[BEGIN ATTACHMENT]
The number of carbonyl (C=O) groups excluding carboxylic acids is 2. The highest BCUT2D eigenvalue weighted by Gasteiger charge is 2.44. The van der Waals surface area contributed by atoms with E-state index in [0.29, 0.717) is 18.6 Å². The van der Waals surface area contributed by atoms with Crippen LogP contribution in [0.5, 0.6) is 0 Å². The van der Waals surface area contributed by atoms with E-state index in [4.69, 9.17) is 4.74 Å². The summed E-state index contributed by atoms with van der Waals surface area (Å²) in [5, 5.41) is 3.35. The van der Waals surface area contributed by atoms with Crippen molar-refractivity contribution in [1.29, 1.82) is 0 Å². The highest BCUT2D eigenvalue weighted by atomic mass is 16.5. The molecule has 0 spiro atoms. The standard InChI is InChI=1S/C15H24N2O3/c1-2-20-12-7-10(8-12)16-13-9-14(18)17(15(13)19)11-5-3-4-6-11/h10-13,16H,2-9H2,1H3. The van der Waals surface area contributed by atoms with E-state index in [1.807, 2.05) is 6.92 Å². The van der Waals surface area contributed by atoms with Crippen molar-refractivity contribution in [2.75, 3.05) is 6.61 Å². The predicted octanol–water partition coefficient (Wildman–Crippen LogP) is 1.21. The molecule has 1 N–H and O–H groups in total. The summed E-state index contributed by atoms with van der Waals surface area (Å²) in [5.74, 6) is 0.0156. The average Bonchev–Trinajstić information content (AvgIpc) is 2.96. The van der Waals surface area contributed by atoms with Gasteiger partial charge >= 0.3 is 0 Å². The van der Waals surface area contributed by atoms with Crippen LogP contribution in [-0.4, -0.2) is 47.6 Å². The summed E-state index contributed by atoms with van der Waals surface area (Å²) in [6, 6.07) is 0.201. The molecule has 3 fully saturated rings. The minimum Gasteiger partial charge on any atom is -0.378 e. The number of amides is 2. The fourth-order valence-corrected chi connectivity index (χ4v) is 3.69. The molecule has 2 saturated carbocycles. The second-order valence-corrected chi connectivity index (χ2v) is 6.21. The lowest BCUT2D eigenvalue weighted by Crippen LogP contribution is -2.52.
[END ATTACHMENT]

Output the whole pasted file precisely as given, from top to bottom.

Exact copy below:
The number of carbonyl (C=O) groups excluding carboxylic acids is 2. The highest BCUT2D eigenvalue weighted by Gasteiger charge is 2.44. The van der Waals surface area contributed by atoms with E-state index in [0.29, 0.717) is 18.6 Å². The van der Waals surface area contributed by atoms with Crippen LogP contribution in [0.5, 0.6) is 0 Å². The van der Waals surface area contributed by atoms with E-state index in [4.69, 9.17) is 4.74 Å². The summed E-state index contributed by atoms with van der Waals surface area (Å²) in [5, 5.41) is 3.35. The van der Waals surface area contributed by atoms with Crippen molar-refractivity contribution in [1.29, 1.82) is 0 Å². The highest BCUT2D eigenvalue weighted by atomic mass is 16.5. The molecule has 0 spiro atoms. The standard InChI is InChI=1S/C15H24N2O3/c1-2-20-12-7-10(8-12)16-13-9-14(18)17(15(13)19)11-5-3-4-6-11/h10-13,16H,2-9H2,1H3. The van der Waals surface area contributed by atoms with E-state index in [1.807, 2.05) is 6.92 Å². The van der Waals surface area contributed by atoms with Crippen molar-refractivity contribution in [2.75, 3.05) is 6.61 Å². The predicted octanol–water partition coefficient (Wildman–Crippen LogP) is 1.21. The molecule has 1 N–H and O–H groups in total. The summed E-state index contributed by atoms with van der Waals surface area (Å²) in [5.74, 6) is 0.0156. The average Bonchev–Trinajstić information content (AvgIpc) is 2.96. The van der Waals surface area contributed by atoms with Gasteiger partial charge >= 0.3 is 0 Å². The van der Waals surface area contributed by atoms with Crippen LogP contribution in [-0.4, -0.2) is 47.6 Å². The summed E-state index contributed by atoms with van der Waals surface area (Å²) in [6, 6.07) is 0.201. The molecule has 3 fully saturated rings. The minimum Gasteiger partial charge on any atom is -0.378 e. The number of amides is 2. The fourth-order valence-corrected chi connectivity index (χ4v) is 3.69. The molecule has 2 saturated carbocycles. The second-order valence-corrected chi connectivity index (χ2v) is 6.21. The lowest BCUT2D eigenvalue weighted by Crippen LogP contribution is -2.52.